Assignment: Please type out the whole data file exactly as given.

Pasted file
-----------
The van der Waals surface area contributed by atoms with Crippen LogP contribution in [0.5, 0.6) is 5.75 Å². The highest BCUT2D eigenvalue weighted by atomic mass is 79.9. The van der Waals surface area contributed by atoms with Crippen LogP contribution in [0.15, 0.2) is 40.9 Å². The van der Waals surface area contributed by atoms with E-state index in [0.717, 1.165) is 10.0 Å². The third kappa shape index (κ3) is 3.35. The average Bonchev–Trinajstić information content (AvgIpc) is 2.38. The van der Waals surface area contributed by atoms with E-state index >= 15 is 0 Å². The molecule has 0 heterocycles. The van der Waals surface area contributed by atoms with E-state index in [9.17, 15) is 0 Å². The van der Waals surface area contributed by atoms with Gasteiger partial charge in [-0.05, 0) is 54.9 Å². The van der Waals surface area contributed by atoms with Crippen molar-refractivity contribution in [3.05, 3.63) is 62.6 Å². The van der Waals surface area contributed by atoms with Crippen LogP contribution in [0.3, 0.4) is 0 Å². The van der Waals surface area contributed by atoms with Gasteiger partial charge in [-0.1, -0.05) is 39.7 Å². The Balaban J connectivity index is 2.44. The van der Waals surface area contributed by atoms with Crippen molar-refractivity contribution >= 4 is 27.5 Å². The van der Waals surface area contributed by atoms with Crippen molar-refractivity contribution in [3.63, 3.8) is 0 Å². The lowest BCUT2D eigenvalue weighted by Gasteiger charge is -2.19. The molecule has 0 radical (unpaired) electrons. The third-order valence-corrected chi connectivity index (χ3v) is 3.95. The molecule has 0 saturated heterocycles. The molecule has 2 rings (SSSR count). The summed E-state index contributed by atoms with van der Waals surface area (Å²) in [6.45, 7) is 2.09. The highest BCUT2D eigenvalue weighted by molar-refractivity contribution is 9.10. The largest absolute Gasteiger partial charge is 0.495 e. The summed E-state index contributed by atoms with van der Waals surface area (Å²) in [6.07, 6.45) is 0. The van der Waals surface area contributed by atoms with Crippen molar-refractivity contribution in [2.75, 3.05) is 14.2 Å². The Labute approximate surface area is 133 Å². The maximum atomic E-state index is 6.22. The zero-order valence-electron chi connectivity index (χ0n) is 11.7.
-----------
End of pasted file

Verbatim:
The van der Waals surface area contributed by atoms with Crippen LogP contribution in [0.5, 0.6) is 5.75 Å². The highest BCUT2D eigenvalue weighted by atomic mass is 79.9. The van der Waals surface area contributed by atoms with Crippen LogP contribution in [0.15, 0.2) is 40.9 Å². The van der Waals surface area contributed by atoms with E-state index in [0.717, 1.165) is 10.0 Å². The third kappa shape index (κ3) is 3.35. The average Bonchev–Trinajstić information content (AvgIpc) is 2.38. The van der Waals surface area contributed by atoms with E-state index >= 15 is 0 Å². The molecule has 0 heterocycles. The van der Waals surface area contributed by atoms with E-state index in [9.17, 15) is 0 Å². The van der Waals surface area contributed by atoms with Gasteiger partial charge in [-0.05, 0) is 54.9 Å². The van der Waals surface area contributed by atoms with Crippen molar-refractivity contribution in [3.05, 3.63) is 62.6 Å². The van der Waals surface area contributed by atoms with Crippen LogP contribution in [0.3, 0.4) is 0 Å². The van der Waals surface area contributed by atoms with Gasteiger partial charge in [-0.1, -0.05) is 39.7 Å². The Balaban J connectivity index is 2.44. The van der Waals surface area contributed by atoms with Crippen molar-refractivity contribution >= 4 is 27.5 Å². The van der Waals surface area contributed by atoms with Crippen molar-refractivity contribution in [3.63, 3.8) is 0 Å². The lowest BCUT2D eigenvalue weighted by Gasteiger charge is -2.19. The molecule has 0 radical (unpaired) electrons. The third-order valence-corrected chi connectivity index (χ3v) is 3.95. The molecule has 0 saturated heterocycles. The molecule has 2 rings (SSSR count). The summed E-state index contributed by atoms with van der Waals surface area (Å²) in [6.45, 7) is 2.09. The highest BCUT2D eigenvalue weighted by molar-refractivity contribution is 9.10. The largest absolute Gasteiger partial charge is 0.495 e. The summed E-state index contributed by atoms with van der Waals surface area (Å²) in [6.07, 6.45) is 0. The van der Waals surface area contributed by atoms with Crippen molar-refractivity contribution in [2.75, 3.05) is 14.2 Å². The Labute approximate surface area is 133 Å². The maximum atomic E-state index is 6.22. The zero-order valence-electron chi connectivity index (χ0n) is 11.7.